Beto O'Rourke Shoots Down Ted Cruz's Accusation That He's Secretly Funding the Migrant Caravan

U.S. Senate candidate Representative Beto O’Rourke talks to supporters from the back of a pickup truck during a campaign rally at Wayne Frady Park November 2, 2018 in Lewisville, Texas. Chip Somodevilla/Getty Images

Following the release of an undercover video from far-right group Project Veritas Friday, Ted Cruz questioned whether his Texas Senatorial opponent, Democratic Congressman Beto O'Rourke had used campaign money to fund the caravan of asylum seekers currently traveling towards the United States-Mexico border.

"Two basic Qs every reporter should ask Beto today: (1) should the "caravan" be allowed to cross illegally into Texas? (Beto refuses to answer.) And (2) did your campaign dollars illegally fund their doing so?" asked Cruz on Twitter.

Cruz's questions came after Project Veritas, an organization run by James O'Keefe that attempts to take down institutions they disagree with by sending undercover operatives into campaign officesand newsrooms to ask probing questions, released a heavily-edited video that made it appear field officers in one of O'Rourke's officers were sending aid to the caravan.

O'Keefe has been admonished by the California Attorney General's office in the past for editing videos to mislead his audience. When reached by phone, Project Veritas' Marco Bruno told Newsweek that he would not release the unedited O'Rourke footage for verification. Bruno also told Newsweek that some members of the caravan had already arrived in the United States and that the O'Rourke campaign was aiding them. When the validity of that statement was questioned, he reiterated it.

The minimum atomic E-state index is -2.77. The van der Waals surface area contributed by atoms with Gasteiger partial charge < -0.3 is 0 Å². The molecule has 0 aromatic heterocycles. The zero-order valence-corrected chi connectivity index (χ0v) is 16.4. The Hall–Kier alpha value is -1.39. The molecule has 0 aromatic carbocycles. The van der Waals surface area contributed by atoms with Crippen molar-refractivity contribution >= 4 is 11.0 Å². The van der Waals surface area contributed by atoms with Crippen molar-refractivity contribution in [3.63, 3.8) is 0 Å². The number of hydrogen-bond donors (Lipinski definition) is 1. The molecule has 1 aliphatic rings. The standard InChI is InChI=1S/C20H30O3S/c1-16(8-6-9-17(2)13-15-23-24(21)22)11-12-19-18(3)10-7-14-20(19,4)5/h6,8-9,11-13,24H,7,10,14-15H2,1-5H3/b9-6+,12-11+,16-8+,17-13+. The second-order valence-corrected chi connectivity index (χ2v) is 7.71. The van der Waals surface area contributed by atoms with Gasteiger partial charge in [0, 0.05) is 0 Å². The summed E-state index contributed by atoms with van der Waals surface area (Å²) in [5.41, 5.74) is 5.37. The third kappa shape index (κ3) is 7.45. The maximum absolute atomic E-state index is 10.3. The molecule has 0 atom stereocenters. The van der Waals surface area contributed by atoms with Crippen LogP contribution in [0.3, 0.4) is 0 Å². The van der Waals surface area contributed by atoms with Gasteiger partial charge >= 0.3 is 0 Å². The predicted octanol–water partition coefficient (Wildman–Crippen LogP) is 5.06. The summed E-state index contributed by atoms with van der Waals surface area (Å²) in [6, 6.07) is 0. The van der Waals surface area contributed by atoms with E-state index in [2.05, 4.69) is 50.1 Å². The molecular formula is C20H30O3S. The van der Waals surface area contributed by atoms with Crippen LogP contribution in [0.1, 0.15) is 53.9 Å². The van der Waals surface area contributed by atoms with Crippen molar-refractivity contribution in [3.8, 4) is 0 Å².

The O'Rourke campaign said that staffers were referring to an unrelated incident where the government left around 100 asylum seekers at a bus station in downtown El Paso. A nonprofit Catholic immigration shelter, Annunciation House, then took them in.

"Staff members took it upon themselves to use prepaid cards from one of our more than 700 field offices to buy baby wipes, diapers, water, fruit and granola bars, and donate them to a local humanitarian nonprofit named Annunciation House that helps mothers and children in the community," said Chris Evans, O'Rourke's communications director to Newsweek. "The value was under $300 and it will be appropriately reported to the FEC [Federal Election Committee]."

Under FEC rule, campaigns can donate their donations to charity, "as long as the candidate does not receive compensation from the charitable organization before it has expended the entire amount donated."

Cruz later pushed O'Rourke to respond to President Donald Trump's decision to send up to 15,000 members of the military to the U.S.-Mexico border to prevent the caravan from entering the country.

"Beto has not answered the simple question: should we allow this caravan to cross illegally into the state of Texas? My answer and the answer of millions of Texans is, 'absolutely not,'" said Cruz.

O'Rourke issued a response to the question that called for unity. "Ted Cruz pushes fear and paranoia because he wants to divide and mislead Texans four days before this election," he said. "We should be bringing people together and defining ourselves not by who we are scared of but what we want to achieve."